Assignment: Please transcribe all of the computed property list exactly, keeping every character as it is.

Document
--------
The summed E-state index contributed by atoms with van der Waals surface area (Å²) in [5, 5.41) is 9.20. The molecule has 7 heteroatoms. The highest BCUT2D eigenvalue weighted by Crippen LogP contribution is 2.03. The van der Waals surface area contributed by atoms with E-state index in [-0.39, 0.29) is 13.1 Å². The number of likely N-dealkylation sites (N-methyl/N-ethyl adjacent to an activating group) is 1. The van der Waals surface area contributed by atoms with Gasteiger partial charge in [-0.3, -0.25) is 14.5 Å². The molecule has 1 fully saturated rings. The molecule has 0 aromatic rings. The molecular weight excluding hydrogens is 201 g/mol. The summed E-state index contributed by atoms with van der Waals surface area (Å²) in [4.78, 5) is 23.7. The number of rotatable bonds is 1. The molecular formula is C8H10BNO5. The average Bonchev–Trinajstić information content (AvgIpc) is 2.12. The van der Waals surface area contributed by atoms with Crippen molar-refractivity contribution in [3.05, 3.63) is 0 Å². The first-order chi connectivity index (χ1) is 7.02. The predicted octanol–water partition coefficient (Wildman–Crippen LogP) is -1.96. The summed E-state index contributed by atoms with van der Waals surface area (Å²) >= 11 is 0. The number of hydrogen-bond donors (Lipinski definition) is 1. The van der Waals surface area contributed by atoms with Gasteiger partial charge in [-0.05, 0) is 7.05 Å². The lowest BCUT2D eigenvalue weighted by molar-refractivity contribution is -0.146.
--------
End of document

The summed E-state index contributed by atoms with van der Waals surface area (Å²) in [5, 5.41) is 9.20. The molecule has 7 heteroatoms. The highest BCUT2D eigenvalue weighted by Crippen LogP contribution is 2.03. The van der Waals surface area contributed by atoms with E-state index in [-0.39, 0.29) is 13.1 Å². The number of likely N-dealkylation sites (N-methyl/N-ethyl adjacent to an activating group) is 1. The van der Waals surface area contributed by atoms with Gasteiger partial charge in [-0.3, -0.25) is 14.5 Å². The molecule has 1 fully saturated rings. The molecule has 0 aromatic rings. The molecular weight excluding hydrogens is 201 g/mol. The summed E-state index contributed by atoms with van der Waals surface area (Å²) in [4.78, 5) is 23.7. The number of rotatable bonds is 1. The molecular formula is C8H10BNO5. The average Bonchev–Trinajstić information content (AvgIpc) is 2.12. The van der Waals surface area contributed by atoms with Crippen molar-refractivity contribution in [3.05, 3.63) is 0 Å². The first-order chi connectivity index (χ1) is 7.02. The predicted octanol–water partition coefficient (Wildman–Crippen LogP) is -1.96. The summed E-state index contributed by atoms with van der Waals surface area (Å²) >= 11 is 0. The number of hydrogen-bond donors (Lipinski definition) is 1. The van der Waals surface area contributed by atoms with Gasteiger partial charge in [-0.05, 0) is 7.05 Å². The lowest BCUT2D eigenvalue weighted by molar-refractivity contribution is -0.146.